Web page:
General Motors will invest $150m to reopen its Bekasi manufacturing plant in West Java, Indonesia. The plant will start production of a new lines of people moves in 2013 with an initial capacity of up to 40,000 vehicles to serve the Southeast Asian market, according to the company.
The Bekasi plant will join GM Thailand’s Rayong facility and GM Vietnam’s Hanoi plant in Southeast Asia, as GM tries to build market share in a region that is mainly dominated by Asia manufacturers. According to a statement, GM said that it would use the local supply base while spurring the expansion of GM’s local dealer network.
GM Indonesia president director Marcos Purty said that the assembly process would use more than 40% local content, according to the Jakarta Post. He added that the localisation of as many specific vehicle components as possible would be an important part of the firm's future plans.
GM will introduce new vehicle manufacturing equipment and standard processes, including its Global Manufacturing System, the company said. Further details about the product such as its nameplate, design specifications and pricing will be announced at a later date.
GM’s current sales in Indonesia suggest the plant will export a large share of production. Last year, GM’s sales in Indonesia rose 72% to 4,500 units. In the first half of 2011, sales were up another 18% on an annual basis to 2,500 units.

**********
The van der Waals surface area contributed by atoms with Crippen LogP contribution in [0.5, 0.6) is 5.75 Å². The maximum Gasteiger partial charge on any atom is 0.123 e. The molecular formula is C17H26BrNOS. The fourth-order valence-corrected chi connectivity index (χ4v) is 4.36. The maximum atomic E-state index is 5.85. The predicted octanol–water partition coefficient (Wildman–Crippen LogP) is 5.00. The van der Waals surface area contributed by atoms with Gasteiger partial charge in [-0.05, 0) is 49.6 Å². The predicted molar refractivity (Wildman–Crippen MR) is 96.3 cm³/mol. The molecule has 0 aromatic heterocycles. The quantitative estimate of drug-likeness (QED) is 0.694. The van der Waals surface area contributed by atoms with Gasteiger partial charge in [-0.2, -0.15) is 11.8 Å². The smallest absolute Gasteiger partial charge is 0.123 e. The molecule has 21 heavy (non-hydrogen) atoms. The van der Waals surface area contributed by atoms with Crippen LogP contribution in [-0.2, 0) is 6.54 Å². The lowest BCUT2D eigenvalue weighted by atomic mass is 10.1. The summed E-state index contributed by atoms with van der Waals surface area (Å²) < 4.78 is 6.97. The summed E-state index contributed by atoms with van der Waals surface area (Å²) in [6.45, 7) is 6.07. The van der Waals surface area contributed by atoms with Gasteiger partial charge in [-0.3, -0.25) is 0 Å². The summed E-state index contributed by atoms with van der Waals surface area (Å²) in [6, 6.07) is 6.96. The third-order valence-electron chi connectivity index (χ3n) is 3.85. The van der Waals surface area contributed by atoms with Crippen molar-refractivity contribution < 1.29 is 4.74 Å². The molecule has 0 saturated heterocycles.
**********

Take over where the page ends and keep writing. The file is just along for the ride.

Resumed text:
Total sales of new cars in the country reached 750,000 units last year. Sales in the first half of 2011 were 417,687, up 13% from 2010.
“This is one of the most significant undertakings we have made in the region,” said Martin Apfel, president of GM Southeast Asia. “The decision to reopen our Bekasi plant is an extension of GM’s commitment to maintain a strong manufacturing base in Indonesia and Southeast Asia for the production of world-class products that consumers will aspire to buy.” 
The manufacturing plant opened in the 1990s, producing Opel cars before it was shut in 2005. Discussions on reactivating the plant started in 2009, when GM said it would be reopened in 2011.
“Today’s announcement offers the strongest possible endorsement of Indonesia’s important role in GM’s global business,” added Purty. “Building and selling great new products in Indonesia will enable us to keep up our growth in this important market. At the same, it will support the growth of the local economy and automotive industry.”
Toyota, which has three factories in Indonesia, has recently announced investment to boost production by 2012 in the country, while the carmaker Daihatsu recently began construction of a new factory in East Karawang, West Java, while the Chinese carmaker Geely is also planning to build a factory in the country to start production in 2015.